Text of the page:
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What is RSD/CRPS?
Before reading our "what is RSD/CRPS" is page we ask you to
remember that a large proportion of patients go into spontaneous remission either
with or without treatment and many are never formally diagnosed. The information
on these pages tends to refer to the longer lasting more difficult cases so please
take this into account when reading.
RSD/CRPS may cause extreme pain (some people report only a little pain or discomfort), it may exaggerate normal stimuli such as the touch from clothes, a breeze of wind, a drop of water causing the stimulus to feel excrutiatingly painful; the pain is often reported as burning even if the affected area feels cold to touch. In a number of patients the pain doesn't stop or subside and it can drastically affect the patient, their mood and their ability to cope.
well as pain the condition can cause other symtptoms, such as swelling (oedema),
temperature changes around the affected area, skin changes (colour, texture and
temperature), increased sweating, intolerance to heat or cold, muscle spasms,
bone and muscle changes. You may also notice changes in hair and nail growth on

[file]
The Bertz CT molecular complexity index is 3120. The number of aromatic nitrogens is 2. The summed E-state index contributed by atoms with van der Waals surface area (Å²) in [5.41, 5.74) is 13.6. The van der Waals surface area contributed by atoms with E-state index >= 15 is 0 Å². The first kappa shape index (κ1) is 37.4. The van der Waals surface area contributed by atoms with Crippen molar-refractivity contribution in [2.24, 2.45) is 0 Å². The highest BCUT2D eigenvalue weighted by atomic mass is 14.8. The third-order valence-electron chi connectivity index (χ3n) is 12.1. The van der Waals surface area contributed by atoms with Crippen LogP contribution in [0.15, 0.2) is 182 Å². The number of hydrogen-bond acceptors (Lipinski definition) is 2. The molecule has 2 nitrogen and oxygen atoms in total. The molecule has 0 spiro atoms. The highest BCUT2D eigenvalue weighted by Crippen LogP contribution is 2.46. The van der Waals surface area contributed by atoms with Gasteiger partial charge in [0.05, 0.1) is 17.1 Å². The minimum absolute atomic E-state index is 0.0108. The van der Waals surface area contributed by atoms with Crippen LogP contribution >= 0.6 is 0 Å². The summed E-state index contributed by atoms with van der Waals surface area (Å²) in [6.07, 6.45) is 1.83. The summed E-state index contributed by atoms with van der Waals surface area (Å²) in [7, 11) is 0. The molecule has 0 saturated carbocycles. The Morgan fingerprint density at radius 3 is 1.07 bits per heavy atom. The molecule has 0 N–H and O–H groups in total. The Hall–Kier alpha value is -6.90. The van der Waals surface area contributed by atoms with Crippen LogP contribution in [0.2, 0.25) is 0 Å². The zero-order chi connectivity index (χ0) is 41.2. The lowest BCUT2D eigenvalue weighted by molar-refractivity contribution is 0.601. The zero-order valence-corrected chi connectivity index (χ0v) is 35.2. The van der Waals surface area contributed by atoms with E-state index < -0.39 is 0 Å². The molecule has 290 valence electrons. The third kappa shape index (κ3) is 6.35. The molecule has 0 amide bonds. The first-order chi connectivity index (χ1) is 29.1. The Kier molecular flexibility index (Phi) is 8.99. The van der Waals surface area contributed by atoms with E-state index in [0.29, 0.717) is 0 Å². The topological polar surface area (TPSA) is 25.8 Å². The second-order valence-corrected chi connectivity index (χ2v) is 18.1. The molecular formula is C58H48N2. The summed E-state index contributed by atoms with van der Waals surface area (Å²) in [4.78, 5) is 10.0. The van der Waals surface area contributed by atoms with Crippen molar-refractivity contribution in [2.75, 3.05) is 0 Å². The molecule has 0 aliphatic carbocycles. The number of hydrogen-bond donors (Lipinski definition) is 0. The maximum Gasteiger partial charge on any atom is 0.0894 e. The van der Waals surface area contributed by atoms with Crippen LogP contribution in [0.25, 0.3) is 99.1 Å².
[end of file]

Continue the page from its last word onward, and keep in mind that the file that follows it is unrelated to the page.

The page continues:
the affected limb or area.
For the best chance of a positive
outcome the patient should a timely diagnosis (quick) and effective treatment
plans implemented as soon as possible. Treatment can be by way of physiotherapy,
medications (tablets, medicines), nerve blocks (used alongside intensive physiotherapy),
hydrotherapy, phsycotherapy, tens machines, spinal cord stimulators, morphine
pumps and pain management techniques. Alternative therapies such as hyperbaric
oxygen therapy (HBOT), accupuncture or reflexology may also help relieve the pain.
RSD/CRPS patients may feel suicidal at times; it is important to seek medical advice and support from family and friends if you feel this way; don't keep it to yourself - there are people who want to help. If you know of an RSD/CRPS patient who feels suicidal make sure you get professional help, don't try to cope alone. For more information on depression and suicidal feelings please see our support section, that section also contains telephone numbers for organisations that may give advice.
Many patients find it useful to talk to others that have the same condition, you can join the RSD UK online support forums by visiting our support section. If, however, you do not have regular access to the internet, or are accessing the site for someone you know, we can put patients and families in touch with others facing similar difficulties. If you would like contact with others please contact Catherine or via the contact details page for more information.
IN THIS SECTION
A history of The RSD UK 2010